The Best John Rawls Quotes From A Theory of Justice

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Are you looking for John Rawls’s quotes from A Theory of Justice? What are some of the most noteworthy passages worth revisiting?

In A Theory of Justice, John Rawls explores the best and most just way a society can distribute social goods like rights, wealth, and power. He argues that people can and should determine the distribution of these goods entirely through reason, rather than by appeals to one’s identity—sex, race, religion, etc.

Below is a selection of passages highlighting some of the key ideas.

A Theory of Justice Quotes

What’s a definition of justice everyone can agree on? How should wealth and power be distributed in society? What obligations do citizens have to each other?

These are some of the questions John Rawls confronts in his 1971 work, A Theory of Justice. The conclusion is Rawls’s theory of “justice as fairness,” which merges liberalism’s emphasis on equal rights and individualism with economic equality and safety nets for the most vulnerable members of society.

Here’s a selection of John Rawls’s quotes from A Theory of Justice:

“All social values—liberty and opportunity, income and wealth, and the bases of self-respect—are to be distributed equally unless an unequal distribution of any, or all, of these values is to everyone’s advantage.”

Here, Rawls is referring to his principle of distributive justice, which states that everyone in society should have basic equal rights, liberties, and duties. This principle derives naturally from the original position, since everyone involved would want to guarantee they weren’t oppressed.

“… positions of authority and offices of command must be accessible to all.”

In addition to equal distribution of social goods, John Rawls argues for the right to equal political participation. Rawls’s conception of political equality extends beyond detached formal rules to include the equal right to exercise political power (by holding office or voting in an election, for example). This right ensures that people who already have some degree of wealth and power don’t get a greater say in political decisions. 

For example, a formal rule ensures that each citizen has one vote in an election. However, this doesn’t guarantee equality by itself—Prudence, who is wealthy, can spend far more money than the average citizen to organize people around her political platform and campaign for votes. In this situation, Prudence would, in practice, be able to exercise more political power than most. Therefore, Rawls believes the state must place limits on the role of wealth in political organization or provide resources to those with less so they too can organize around issues.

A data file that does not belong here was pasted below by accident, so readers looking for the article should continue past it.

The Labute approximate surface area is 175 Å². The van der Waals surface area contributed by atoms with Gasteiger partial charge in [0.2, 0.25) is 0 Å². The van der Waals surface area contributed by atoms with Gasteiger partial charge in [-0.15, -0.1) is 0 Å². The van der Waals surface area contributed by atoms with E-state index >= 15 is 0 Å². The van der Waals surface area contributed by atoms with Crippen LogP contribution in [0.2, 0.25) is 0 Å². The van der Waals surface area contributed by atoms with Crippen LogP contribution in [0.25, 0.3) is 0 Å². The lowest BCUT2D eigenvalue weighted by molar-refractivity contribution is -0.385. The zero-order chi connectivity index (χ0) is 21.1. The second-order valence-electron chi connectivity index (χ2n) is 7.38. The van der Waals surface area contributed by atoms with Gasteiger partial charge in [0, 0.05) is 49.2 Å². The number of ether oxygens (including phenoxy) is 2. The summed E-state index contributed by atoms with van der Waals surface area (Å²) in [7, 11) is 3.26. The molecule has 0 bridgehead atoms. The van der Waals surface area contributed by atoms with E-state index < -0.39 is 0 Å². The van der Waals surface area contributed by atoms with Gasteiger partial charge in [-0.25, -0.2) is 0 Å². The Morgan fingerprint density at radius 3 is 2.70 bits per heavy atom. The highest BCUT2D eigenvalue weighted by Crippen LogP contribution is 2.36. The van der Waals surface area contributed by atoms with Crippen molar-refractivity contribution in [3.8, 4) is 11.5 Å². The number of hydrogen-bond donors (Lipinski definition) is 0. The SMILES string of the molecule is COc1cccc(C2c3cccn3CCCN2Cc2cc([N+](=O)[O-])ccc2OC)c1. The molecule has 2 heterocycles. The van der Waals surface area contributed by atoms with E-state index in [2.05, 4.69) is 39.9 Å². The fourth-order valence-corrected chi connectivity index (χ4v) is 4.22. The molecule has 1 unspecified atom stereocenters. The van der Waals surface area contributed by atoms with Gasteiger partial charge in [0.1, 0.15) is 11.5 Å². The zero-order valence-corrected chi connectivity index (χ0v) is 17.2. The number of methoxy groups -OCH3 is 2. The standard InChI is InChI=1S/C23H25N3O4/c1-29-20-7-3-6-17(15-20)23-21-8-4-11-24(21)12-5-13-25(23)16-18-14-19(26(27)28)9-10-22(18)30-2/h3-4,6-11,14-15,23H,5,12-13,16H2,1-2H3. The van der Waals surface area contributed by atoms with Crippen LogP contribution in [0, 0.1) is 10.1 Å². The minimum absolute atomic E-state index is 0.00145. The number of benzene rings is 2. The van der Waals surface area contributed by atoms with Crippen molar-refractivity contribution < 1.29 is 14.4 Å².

“The limitation of liberty is justified only when it is necessary for liberty itself, to prevent an invasion of freedom that would be still worse.”

Rawls’s theory of justice as fairness allows for the restriction of certain liberties but only if doing so creates greater liberty for everyone. For example, privacy laws restrict an individual’s liberty to spy on their neighbors, but these laws create a broader right to privacy for everyone in society. In addition, Rawls suggests that this rule makes it unjust for a majority in society to oppress a minority. While that may limit the right of the majority to freely exercise political power, it preserves many more crucial rights and freedoms of the minority.

Rawls acknowledges that in a real society, social and historical circumstances interfere with perfect equality—for example, a historically oppressed group might still struggle to obtain true equality even in a society that believes everyone should have equal rights. Or, a violent political faction might have fewer rights to express their views for the sake of public order. In these cases, Rawls suggests it’s the duty of society to continuously work toward the greatest overall liberty—addressing the largest injustices first and making decisions based on what makes everyone as equal and free as possible. 

The Best John Rawls Quotes From A Theory of Justice

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  • John Rawls's 1971 theory of justice as fairness
  • A breakdown of Rawls's Original Position theory and framework
  • The three duties every citizen has in a just society

Darya Sinusoid

Darya’s love for reading started with fantasy novels (The LOTR trilogy is still her all-time-favorite). Growing up, however, she found herself transitioning to non-fiction, psychological, and self-help books. She has a degree in Psychology and a deep passion for the subject. She likes reading research-informed books that distill the workings of the human brain/mind/consciousness and thinking of ways to apply the insights to her own life. Some of her favorites include Thinking, Fast and Slow, How We Decide, and The Wisdom of the Enneagram.

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